UAH students helping guide aircraft sens ...
A line of thunderstorms flashes and rumbles over southeastern Kansas into Oklahoma and Missouri, sending clouds towering as much as eight and a half miles into the pre-dawn Easter darkness.
More than three and a half miles above those tallest clouds, Greg Nelson guides his NASA ER-2 high altitude aircraft to and fro over the most active storm cells, looking for lightning.
In UAH's SWIRLL building, a team of UAH students watch radar and satellite data, as well as forecast models, feeding up-to-the-minute “nowcast” weather information to NASA and NOAA scientists talking (indirectly) to Nelson to help him position each sweep so it takes him over storm clouds with the greatest amount of active lightning.
The ER-2 — a converted U-2 spy plane — uses a sensor conceived, designed and built at UAH to look at lightning at the same time a new lightning instrument aboard GOES 16, a new weather satellite parked 22,236 miles above the equator, sees those same lightning flashes over the Great Plains.
The main goal: By looking at lightning flashes over the eastern two-thirds of the U.S. during the next month, to confirm the new satellite sensor — the Geostationary Lightning Mapper (GLM) — is seeing and reporting the lightning flashes it should see and report, and that it has them in the right places on its map covering much of the western hemisphere. That's why it is important to first forecast and then "nowcast" where the lightning will be.
"In mission mode, our job becomes to pick a spot, a lat long (latitude and longitude) the pilot can fly to," said Austin Clark, a master’s degree student at UAH and the team leader for the student forecasters. "In a lightning mission, the pilot's as good a nowcaster as we are. He can see the storms, but he'll check back with us before making any flight changes.
"We have to file a flight plan before he takes off, but the flight plan is dynamic, and deviation is the norm."
The student team — three graduate students, including Clark, and two undergrads, along with eight unpaid volunteers — has been at work with the ER-2 flights since early March, at first making forecasts for clear skies over Mexico, California and the Gulf of Mexico. To date, they have been some of the team's most difficult forecasting jobs.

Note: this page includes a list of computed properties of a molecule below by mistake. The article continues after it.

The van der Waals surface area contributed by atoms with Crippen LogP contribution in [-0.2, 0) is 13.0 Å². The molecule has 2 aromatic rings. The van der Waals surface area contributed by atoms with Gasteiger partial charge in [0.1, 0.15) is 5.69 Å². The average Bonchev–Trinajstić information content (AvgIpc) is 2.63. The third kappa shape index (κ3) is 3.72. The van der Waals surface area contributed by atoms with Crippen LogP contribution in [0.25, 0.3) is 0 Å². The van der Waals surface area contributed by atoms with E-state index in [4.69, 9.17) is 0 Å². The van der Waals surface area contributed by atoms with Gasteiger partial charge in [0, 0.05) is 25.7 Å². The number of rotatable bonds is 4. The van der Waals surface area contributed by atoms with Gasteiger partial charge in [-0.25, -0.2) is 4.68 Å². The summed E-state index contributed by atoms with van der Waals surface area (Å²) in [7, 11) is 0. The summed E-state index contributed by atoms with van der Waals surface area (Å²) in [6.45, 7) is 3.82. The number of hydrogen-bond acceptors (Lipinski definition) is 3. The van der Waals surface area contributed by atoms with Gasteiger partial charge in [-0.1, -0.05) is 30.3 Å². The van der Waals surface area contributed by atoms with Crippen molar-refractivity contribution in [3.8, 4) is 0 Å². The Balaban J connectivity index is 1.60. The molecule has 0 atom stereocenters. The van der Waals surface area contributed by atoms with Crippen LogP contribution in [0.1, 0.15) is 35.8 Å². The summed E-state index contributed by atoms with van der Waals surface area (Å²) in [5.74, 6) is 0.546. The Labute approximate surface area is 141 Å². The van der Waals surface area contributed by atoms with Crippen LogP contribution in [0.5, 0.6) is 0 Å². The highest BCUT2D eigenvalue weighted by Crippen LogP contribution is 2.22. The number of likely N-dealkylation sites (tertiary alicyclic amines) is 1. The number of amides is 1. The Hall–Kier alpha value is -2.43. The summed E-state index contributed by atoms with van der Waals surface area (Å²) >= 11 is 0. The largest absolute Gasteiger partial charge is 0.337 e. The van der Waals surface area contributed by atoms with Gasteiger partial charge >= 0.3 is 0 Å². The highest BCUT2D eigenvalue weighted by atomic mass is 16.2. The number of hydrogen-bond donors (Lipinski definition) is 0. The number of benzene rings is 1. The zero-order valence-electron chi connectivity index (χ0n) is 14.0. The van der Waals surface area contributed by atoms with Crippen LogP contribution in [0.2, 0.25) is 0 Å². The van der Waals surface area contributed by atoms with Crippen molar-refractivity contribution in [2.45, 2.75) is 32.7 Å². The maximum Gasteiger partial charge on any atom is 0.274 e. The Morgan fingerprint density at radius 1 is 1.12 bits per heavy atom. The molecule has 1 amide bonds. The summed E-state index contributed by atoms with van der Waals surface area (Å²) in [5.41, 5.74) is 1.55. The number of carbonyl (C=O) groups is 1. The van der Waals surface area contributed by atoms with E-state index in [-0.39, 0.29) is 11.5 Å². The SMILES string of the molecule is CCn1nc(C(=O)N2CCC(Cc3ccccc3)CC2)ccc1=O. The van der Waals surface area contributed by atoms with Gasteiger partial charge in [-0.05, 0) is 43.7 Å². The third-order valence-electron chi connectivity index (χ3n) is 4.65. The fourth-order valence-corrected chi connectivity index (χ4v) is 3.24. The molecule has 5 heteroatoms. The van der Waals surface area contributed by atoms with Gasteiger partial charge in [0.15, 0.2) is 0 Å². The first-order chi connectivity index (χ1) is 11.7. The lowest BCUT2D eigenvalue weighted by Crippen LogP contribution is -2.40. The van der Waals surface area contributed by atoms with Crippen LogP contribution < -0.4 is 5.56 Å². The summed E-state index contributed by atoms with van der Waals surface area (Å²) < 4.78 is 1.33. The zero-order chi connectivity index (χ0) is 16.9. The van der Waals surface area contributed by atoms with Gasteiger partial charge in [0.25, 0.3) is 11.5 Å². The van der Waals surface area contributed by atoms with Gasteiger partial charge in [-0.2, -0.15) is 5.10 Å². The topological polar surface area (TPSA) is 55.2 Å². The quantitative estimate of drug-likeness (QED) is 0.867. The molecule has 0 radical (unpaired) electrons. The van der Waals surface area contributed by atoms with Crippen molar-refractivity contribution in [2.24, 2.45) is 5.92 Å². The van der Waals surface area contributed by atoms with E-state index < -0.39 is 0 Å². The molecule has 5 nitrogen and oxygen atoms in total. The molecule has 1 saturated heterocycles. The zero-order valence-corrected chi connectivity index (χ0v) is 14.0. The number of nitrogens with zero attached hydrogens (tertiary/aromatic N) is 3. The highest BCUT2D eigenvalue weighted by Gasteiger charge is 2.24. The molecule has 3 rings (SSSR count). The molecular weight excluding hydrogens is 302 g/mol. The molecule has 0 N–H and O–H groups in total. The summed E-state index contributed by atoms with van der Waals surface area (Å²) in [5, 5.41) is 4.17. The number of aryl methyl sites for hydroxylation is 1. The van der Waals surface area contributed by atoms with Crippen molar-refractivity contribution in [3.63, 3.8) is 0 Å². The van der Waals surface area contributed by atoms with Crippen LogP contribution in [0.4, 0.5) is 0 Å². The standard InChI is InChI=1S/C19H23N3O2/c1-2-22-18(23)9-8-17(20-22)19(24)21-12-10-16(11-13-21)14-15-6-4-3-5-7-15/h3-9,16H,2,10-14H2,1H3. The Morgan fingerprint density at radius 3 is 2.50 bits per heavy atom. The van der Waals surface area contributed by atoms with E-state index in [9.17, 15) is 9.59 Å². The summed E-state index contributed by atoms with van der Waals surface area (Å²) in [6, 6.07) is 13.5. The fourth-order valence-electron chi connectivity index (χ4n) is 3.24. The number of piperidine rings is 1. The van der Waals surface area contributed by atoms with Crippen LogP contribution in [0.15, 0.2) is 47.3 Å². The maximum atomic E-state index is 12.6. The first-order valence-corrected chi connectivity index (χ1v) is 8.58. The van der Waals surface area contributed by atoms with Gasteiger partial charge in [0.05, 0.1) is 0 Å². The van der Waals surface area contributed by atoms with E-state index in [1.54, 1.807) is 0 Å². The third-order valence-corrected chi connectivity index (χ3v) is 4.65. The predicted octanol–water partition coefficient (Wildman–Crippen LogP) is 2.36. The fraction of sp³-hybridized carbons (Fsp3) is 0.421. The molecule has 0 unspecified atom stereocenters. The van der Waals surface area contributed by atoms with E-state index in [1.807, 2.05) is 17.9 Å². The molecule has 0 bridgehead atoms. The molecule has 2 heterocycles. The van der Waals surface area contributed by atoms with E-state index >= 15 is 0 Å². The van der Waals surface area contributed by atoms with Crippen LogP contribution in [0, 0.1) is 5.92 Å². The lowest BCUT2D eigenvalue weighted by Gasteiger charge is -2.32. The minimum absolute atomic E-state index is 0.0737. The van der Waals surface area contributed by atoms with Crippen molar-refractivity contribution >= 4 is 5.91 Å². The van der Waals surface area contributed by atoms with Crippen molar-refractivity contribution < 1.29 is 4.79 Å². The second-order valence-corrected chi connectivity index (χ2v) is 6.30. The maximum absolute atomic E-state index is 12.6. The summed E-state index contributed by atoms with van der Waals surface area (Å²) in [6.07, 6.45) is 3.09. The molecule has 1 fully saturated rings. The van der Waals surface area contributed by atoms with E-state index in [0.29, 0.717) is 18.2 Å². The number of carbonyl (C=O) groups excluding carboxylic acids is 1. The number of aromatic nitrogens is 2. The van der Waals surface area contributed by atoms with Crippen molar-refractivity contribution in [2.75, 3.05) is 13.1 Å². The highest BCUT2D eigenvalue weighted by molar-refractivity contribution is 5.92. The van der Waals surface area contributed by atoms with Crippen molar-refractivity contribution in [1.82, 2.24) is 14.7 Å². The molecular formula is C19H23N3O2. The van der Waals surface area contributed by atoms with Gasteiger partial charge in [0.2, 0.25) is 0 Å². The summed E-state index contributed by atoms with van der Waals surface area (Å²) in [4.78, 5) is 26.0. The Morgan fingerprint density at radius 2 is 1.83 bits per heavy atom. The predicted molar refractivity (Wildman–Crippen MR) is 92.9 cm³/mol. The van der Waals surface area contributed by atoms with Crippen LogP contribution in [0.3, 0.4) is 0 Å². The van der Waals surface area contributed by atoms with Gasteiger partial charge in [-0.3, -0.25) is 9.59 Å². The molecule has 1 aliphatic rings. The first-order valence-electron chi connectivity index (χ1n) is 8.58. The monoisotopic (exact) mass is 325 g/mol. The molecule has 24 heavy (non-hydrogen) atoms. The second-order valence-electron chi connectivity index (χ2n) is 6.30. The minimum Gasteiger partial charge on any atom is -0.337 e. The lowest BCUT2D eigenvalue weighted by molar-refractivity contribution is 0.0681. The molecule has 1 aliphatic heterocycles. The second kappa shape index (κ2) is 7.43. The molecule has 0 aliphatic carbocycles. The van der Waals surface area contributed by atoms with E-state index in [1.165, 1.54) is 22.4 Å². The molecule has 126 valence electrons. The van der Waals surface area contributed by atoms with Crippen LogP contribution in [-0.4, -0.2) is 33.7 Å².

"The hardest thing for us has been forecasting clear skies," Clark said. "That's probably because no one usually cares about clear skies."
Clear sky was needed to validate another new GOES 16 instrument, the Advanced Baseline Imager (ABI), which is five times faster and has higher resolution than the instrument it replaces on GOES 14 and 15. ABI is the satellite's primary instrument, watching the movement of clouds and water vapor across land and sea.
Clear sky (ABI can see cirrus clouds too wispy and thin for human eyes to pick out) over visually uniform surfaces (the gulf, the Sonora desert in Mexico and the Mojave desert in California) gives the science team an opportunity to compare what ABI sees with what a similar instrument aboard the ER-2 sees over the same areas at the same times.
"They want the satellite and the airplane to see the same things," Clark said. "But having to pinpoint stuff like that has been extremely difficult. It turns out the hardest weather to forecast is no weather at all."
With the clear sky portion of the mission out of the way, the flights lasting until May 19 (when the ER-2 will fly from its temporary base at Robins Air Force Base in Georgia back to its home base at NASA's Armstrong Flight Center in California) will be hunting for lightning.
"We built for the ER-2 a series of instruments to validate the GLM," said Hugh Christian, a principal research scientist at UAH and the leader of UAH's lightning research team. In addition to being one of the primary designers and scientists for GLM, Christian also led the development of the Fly's Eye GLM Simulator (FEGS), the lightning watching instrument carried aloft aboard the ER-2.